The exegesis of scene four enables us to make this Summary Statement: God answers Hannah’s prayer. The Summary Statement which is the meaning for the original audience will be converted into a Timeless Principle or meaning for our modern audience: God answers our prayers.
The middle of the plot comes to an end in scene five with the answer to Hannah’s prayer in v.19 and Hannah’s response to the answered prayer in v.20. There is a time change to indicate a scene change in 19a. Hannah’s initiative, demonstrated in v.9 when she “rose up,” has rubbed off on Elkanah; for now it is “they” who “rose up” to worship. After they worship and return home to Ramah, Elkanah “knew” his wife Hannah. This statement is Scripture’s euphemistic way of referring to the one-flesh relationship. The verse ends with the comment that “the LORD remembered her.” This is the same word Hannah uses in her vow in v.11 when she requests, “O LORD of hosts, if you will indeed look on the affliction of your handmaid, and remember me.” God answers Hannah’s prayer not miraculously as he did with Abraham and Sara who were past child bearing age, nor naturally as he did with the majority of couples in Scripture about whom it is said, “and so-and-so begat so-and-so,” but God answers Hannah’s prayer providentially by opening the womb he had closed previously. A similar statement is made about Rachel who was barren for a long time and desperately requested of her husband “Give me children, or else I die” (Gen.30:1). “And God remembered Rachel and God hearkened to her, and opened her womb and she conceived, and bare a son” (Gen. 30:22, 23). The narrator is emphasizing that Hannah’s great prayer-answering God has providentially responded so all Israel will know that God is sovereignly raising up the monarchy by first of all raising up the king maker, Samuel.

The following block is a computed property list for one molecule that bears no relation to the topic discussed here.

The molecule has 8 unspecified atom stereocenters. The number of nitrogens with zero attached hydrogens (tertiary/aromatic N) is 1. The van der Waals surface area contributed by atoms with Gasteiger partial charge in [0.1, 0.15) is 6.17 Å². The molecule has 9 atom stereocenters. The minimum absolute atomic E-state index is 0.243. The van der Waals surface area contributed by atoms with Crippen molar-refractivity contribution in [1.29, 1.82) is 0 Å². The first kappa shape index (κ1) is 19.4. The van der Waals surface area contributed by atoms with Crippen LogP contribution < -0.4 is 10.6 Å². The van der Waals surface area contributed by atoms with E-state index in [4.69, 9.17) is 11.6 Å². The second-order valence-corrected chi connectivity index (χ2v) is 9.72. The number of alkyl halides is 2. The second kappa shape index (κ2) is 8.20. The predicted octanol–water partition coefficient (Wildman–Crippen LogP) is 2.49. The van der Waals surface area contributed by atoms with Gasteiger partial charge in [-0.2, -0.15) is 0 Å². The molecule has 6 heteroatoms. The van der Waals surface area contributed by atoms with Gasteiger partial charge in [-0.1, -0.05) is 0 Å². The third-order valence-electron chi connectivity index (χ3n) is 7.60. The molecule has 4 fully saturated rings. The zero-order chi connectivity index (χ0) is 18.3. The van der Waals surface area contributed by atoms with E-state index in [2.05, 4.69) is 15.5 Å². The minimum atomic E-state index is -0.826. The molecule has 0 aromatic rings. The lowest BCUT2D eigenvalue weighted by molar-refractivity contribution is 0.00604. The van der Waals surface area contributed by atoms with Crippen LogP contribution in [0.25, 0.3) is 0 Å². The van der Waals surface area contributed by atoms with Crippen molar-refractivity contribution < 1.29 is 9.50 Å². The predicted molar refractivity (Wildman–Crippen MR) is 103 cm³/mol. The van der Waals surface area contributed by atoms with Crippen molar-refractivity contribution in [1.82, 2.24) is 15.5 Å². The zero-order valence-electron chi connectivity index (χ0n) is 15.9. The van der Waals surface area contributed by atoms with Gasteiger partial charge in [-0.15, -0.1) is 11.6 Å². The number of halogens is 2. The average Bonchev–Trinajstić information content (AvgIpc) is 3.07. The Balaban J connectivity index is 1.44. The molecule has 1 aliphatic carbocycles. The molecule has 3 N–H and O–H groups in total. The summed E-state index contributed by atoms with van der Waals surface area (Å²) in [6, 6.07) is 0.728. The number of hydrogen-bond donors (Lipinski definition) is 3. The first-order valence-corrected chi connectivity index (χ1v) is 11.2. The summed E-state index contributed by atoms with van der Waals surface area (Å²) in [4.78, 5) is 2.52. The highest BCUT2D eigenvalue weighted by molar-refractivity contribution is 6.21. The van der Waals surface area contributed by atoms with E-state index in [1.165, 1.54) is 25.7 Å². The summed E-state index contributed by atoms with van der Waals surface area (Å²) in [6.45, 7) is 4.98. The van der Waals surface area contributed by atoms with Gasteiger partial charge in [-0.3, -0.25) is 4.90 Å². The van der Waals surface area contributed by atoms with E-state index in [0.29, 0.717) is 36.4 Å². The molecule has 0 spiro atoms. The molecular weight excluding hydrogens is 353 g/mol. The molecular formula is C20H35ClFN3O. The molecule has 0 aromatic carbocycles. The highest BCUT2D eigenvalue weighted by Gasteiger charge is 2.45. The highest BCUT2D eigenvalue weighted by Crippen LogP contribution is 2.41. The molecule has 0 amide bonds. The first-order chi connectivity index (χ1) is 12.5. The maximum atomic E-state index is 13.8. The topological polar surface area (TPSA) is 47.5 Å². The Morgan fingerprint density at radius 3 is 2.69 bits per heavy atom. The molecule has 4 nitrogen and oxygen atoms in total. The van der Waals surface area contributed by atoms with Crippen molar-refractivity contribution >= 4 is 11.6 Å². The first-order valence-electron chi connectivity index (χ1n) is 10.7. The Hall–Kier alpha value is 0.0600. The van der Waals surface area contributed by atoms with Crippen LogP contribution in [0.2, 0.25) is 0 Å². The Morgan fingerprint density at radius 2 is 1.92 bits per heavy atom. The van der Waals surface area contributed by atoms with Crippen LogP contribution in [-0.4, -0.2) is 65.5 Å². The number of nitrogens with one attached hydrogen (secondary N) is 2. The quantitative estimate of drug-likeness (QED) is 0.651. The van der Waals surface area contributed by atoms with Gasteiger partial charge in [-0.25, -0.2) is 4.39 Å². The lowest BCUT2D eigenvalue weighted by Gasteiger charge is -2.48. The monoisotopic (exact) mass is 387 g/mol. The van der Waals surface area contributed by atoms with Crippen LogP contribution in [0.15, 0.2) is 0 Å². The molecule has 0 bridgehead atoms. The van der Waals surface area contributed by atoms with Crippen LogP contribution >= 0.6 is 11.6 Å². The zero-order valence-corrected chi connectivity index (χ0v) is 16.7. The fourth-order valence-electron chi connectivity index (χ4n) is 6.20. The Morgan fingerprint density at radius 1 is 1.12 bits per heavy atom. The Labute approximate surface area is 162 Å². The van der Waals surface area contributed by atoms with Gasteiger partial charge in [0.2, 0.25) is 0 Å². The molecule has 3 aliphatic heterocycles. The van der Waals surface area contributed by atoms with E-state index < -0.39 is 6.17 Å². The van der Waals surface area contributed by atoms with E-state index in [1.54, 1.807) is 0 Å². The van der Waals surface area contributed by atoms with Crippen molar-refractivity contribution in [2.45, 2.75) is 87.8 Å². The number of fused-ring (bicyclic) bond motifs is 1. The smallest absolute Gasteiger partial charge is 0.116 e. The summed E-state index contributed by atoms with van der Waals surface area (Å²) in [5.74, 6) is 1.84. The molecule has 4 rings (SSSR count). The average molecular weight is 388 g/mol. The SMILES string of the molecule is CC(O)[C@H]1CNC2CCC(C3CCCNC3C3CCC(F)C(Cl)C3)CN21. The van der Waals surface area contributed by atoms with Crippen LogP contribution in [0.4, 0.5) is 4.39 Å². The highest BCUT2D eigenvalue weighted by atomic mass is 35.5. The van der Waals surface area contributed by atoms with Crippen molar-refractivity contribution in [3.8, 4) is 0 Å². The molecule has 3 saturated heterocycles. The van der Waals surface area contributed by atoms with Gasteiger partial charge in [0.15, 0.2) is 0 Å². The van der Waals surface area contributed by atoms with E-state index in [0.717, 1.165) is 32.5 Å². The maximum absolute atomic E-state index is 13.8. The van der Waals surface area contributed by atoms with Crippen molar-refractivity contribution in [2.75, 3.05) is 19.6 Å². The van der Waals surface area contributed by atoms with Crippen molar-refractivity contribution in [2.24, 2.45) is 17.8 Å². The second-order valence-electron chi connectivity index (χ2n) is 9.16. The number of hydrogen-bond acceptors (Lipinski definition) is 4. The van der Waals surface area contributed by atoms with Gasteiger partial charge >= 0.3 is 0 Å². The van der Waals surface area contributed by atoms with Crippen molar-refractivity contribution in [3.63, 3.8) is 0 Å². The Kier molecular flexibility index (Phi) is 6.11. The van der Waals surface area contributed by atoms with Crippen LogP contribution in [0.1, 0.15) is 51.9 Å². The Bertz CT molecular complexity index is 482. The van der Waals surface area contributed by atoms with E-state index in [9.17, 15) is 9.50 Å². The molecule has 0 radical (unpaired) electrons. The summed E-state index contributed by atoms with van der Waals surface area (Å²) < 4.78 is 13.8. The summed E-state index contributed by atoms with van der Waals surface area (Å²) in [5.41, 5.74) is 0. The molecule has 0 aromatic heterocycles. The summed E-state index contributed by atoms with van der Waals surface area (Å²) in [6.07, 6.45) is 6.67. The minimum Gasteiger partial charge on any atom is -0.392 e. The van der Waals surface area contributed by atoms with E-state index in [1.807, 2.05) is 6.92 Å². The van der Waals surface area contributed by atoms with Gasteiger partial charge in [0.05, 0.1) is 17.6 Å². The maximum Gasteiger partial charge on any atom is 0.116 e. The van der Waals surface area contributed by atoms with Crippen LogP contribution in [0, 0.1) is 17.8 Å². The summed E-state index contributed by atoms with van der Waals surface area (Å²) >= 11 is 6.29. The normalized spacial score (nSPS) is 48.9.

In v. 20, Hannah appropriately responds to her answered prayer by acknowledging her great prayer-answering God. The narrator skips the nine month pregnancy and states that Hannah conceived and “bore a son, and called his name saying, Because I have asked him of the LORD.” Joyce G. Baldwin accurately interprets the significance of the name, “Samuel” with this statement: “Hannah gave birth to Samuel, [meaning ‘the name is El’] a reference to the power of God to whom she had prayed . . . . Hannah was testifying to her prayer-answering God rather than giving the strict etymology of the name.” God remembers Hannah and answers her prayer, and Hannah remembers God in giving him the appropriate praise for answering her prayer. Summary statement for scene five: God answers Hannah’s prayer, and Hannah gives the LORD His proper recognition.
D. J.Wiseman, ed., The Tyndale Old Testament Commentaries, vol. 7, 1 and 2 Samuel, by Joyce G. Baldwin (Downers Grove: Inter-Varsity, 1988), 53.